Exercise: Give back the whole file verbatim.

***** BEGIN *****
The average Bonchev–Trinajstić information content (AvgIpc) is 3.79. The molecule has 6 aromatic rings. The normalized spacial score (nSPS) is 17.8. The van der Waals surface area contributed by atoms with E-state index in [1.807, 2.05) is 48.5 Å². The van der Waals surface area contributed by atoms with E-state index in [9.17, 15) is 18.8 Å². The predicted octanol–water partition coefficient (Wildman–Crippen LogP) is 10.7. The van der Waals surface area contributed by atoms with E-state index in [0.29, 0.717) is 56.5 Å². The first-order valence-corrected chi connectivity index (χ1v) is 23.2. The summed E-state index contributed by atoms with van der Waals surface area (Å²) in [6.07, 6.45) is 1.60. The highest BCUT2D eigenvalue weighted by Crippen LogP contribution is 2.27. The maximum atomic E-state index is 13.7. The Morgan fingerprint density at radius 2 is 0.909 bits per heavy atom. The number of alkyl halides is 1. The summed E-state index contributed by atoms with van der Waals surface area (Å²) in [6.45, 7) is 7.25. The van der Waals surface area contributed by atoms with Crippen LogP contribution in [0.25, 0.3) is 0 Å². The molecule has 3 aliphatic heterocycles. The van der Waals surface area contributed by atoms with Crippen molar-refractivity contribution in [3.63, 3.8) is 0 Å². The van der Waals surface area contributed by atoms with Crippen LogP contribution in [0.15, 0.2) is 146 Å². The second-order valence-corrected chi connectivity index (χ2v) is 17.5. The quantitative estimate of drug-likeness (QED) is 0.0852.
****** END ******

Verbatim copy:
The average Bonchev–Trinajstić information content (AvgIpc) is 3.79. The molecule has 6 aromatic rings. The normalized spacial score (nSPS) is 17.8. The van der Waals surface area contributed by atoms with E-state index in [1.807, 2.05) is 48.5 Å². The van der Waals surface area contributed by atoms with E-state index in [9.17, 15) is 18.8 Å². The predicted octanol–water partition coefficient (Wildman–Crippen LogP) is 10.7. The van der Waals surface area contributed by atoms with E-state index in [0.29, 0.717) is 56.5 Å². The first-order valence-corrected chi connectivity index (χ1v) is 23.2. The summed E-state index contributed by atoms with van der Waals surface area (Å²) in [6.07, 6.45) is 1.60. The highest BCUT2D eigenvalue weighted by Crippen LogP contribution is 2.27. The maximum atomic E-state index is 13.7. The Morgan fingerprint density at radius 2 is 0.909 bits per heavy atom. The number of alkyl halides is 1. The summed E-state index contributed by atoms with van der Waals surface area (Å²) in [6.45, 7) is 7.25. The van der Waals surface area contributed by atoms with Crippen LogP contribution in [0.25, 0.3) is 0 Å². The molecule has 3 aliphatic heterocycles. The van der Waals surface area contributed by atoms with Crippen molar-refractivity contribution in [3.63, 3.8) is 0 Å². The van der Waals surface area contributed by atoms with Crippen LogP contribution in [0.15, 0.2) is 146 Å². The second-order valence-corrected chi connectivity index (χ2v) is 17.5. The quantitative estimate of drug-likeness (QED) is 0.0852.